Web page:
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When it was spilt
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Today I spent a good portion of the day doing something I absolutely hate doing. The rest of the day I spent avoiding doing it.
With some curiosity injected into the avoidance I decided to look for what other people hate doing and I found a couple of lists of things though, for the most part, I found them a little shallow.
Things I hate doing is not to be confused with things I hate. The later is an extensive list which includes everything from tyrants and crooked politicians to black licorice and having to wear shoes instead of sandals.
Things I hate doing is a very different thing and looking at other people’s lists I realize my own list has changed and mellowed a bit over the years.
The two blogs I discovered with “hate doing” lists were much about the everyday things like dishes, getting out of bed, work, school, taking out trash and doing laundry. One talked about taking off wet clothes and it occurred to me that much of the list was about things that were an inconvenience rather than things that brought terror to someone’s heart.
For me, putting on wet clothes is something much more horrible than taking them off, because it is reminiscent of days when I didn’t have many clothes to wear and had to put on the ones that were slightly damp because I had rinsed them out the night before so I could wear them again. Often it was a uniform and there was no choice because I could only afford one and there was no dryer to put them in.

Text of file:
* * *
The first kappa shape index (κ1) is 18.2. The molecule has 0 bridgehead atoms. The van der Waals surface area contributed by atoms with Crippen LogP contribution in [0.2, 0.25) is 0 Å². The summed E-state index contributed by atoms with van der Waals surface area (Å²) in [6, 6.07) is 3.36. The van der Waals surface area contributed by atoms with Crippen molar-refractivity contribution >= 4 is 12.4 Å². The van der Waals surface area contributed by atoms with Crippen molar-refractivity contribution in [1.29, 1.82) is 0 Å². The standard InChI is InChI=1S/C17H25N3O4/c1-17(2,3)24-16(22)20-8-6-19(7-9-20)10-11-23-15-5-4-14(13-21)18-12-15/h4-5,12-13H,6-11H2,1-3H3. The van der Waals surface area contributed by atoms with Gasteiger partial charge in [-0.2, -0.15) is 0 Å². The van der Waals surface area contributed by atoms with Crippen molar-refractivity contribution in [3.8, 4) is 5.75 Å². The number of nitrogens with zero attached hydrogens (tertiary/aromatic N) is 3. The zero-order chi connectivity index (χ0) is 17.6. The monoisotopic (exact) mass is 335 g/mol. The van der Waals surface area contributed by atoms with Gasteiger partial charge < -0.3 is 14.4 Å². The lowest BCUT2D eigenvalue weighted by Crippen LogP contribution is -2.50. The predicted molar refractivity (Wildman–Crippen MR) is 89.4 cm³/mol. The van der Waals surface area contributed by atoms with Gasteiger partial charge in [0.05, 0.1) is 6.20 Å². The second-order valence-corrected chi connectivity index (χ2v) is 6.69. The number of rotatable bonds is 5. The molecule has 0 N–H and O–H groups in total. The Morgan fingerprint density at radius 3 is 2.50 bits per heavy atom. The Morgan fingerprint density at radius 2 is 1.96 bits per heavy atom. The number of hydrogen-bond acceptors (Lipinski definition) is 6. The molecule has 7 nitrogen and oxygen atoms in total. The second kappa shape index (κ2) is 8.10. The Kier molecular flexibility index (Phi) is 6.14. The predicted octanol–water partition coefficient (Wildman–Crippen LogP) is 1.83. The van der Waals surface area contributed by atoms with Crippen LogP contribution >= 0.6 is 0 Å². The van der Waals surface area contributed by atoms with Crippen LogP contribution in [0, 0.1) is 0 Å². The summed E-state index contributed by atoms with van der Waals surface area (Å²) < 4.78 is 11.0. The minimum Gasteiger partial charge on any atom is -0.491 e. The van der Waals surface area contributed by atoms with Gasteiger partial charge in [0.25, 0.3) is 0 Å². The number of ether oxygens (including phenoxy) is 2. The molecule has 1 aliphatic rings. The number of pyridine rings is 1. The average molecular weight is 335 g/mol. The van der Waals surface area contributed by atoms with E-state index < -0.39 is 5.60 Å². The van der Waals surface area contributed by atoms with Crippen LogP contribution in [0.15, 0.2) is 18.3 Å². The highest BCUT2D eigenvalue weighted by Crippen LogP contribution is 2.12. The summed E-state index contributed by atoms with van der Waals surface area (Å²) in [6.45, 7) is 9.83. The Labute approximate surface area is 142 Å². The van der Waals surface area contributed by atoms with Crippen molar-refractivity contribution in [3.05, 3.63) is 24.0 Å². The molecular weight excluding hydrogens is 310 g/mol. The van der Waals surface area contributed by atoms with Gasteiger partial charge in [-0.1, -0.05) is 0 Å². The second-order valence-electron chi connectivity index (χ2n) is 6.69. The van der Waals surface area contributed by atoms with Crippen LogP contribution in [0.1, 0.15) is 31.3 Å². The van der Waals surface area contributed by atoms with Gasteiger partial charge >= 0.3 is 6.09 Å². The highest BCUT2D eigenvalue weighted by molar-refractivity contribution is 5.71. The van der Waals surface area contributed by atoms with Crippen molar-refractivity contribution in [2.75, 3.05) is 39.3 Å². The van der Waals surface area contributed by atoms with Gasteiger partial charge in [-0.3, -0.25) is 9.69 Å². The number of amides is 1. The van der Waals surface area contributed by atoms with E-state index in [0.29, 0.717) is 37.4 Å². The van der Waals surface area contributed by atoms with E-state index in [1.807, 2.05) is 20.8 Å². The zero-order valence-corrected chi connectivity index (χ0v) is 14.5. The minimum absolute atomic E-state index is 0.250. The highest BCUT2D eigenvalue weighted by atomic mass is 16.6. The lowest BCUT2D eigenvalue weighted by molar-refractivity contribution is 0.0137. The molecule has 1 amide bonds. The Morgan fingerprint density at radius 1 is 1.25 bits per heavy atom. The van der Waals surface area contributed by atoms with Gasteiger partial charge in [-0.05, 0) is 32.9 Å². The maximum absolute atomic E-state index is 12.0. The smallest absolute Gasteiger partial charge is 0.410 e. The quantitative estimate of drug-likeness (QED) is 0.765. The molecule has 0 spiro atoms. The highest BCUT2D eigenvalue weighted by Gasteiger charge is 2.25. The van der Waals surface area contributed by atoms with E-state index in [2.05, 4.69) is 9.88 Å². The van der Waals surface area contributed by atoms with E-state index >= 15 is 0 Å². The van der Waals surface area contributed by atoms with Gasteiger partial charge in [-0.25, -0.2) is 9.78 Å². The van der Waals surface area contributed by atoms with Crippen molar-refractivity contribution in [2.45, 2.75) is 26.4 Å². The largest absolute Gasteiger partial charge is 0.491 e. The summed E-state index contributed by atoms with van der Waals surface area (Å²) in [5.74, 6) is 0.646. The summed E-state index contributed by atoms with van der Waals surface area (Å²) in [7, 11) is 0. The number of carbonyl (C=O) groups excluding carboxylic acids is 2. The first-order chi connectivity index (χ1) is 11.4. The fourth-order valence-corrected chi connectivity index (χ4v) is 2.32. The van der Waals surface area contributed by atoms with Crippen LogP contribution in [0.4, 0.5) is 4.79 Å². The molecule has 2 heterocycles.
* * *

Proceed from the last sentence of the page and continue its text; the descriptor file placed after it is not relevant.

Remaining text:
When I talk about the things I hate doing I’m talking about the things that absolutely paralyze my brain and my body. The things which the very thought of taking on, cause a lapse into depression and make my head ache. Things I hate doing are things which turn my stomach and make me an emotional mess. I become someone I don’t like. My temper runs hot and my patience runs thin. The only escape is sleep or chocolate – or both.
When I was a kid in school, memory work and speeches were high on the list of “hated things to do”. Memory work when your teacher has a 3/4 inch yard stick you are struck with when you didn’t have it perfect was a thing of true terror in Grade 5. Speeches would have been fine if I didn’t have to stand up and deliver them. I loved researching and writing them but to stand in front of the class was unbearable.
In my child rearing years, I could relate a little to detesting laundry. I didn’t really hate laundry but I did hate ironing shirts. I suppose I didn’t really even hate ironing because I was quite skilled at it and knew how to do it so there was no crease in the sleeve. What I hated was there were about 50 shirts to iron. With three kids running around, a couple of jobs, housework, bedtimes, cooking meals and trying to squeeze nickles into quarters, that mountain of ironing was just way too much. The un-ironed shirts were representative of everything that was wrong in my life It was an unrealistic demand which I did not understand and they weren’t even my shirts.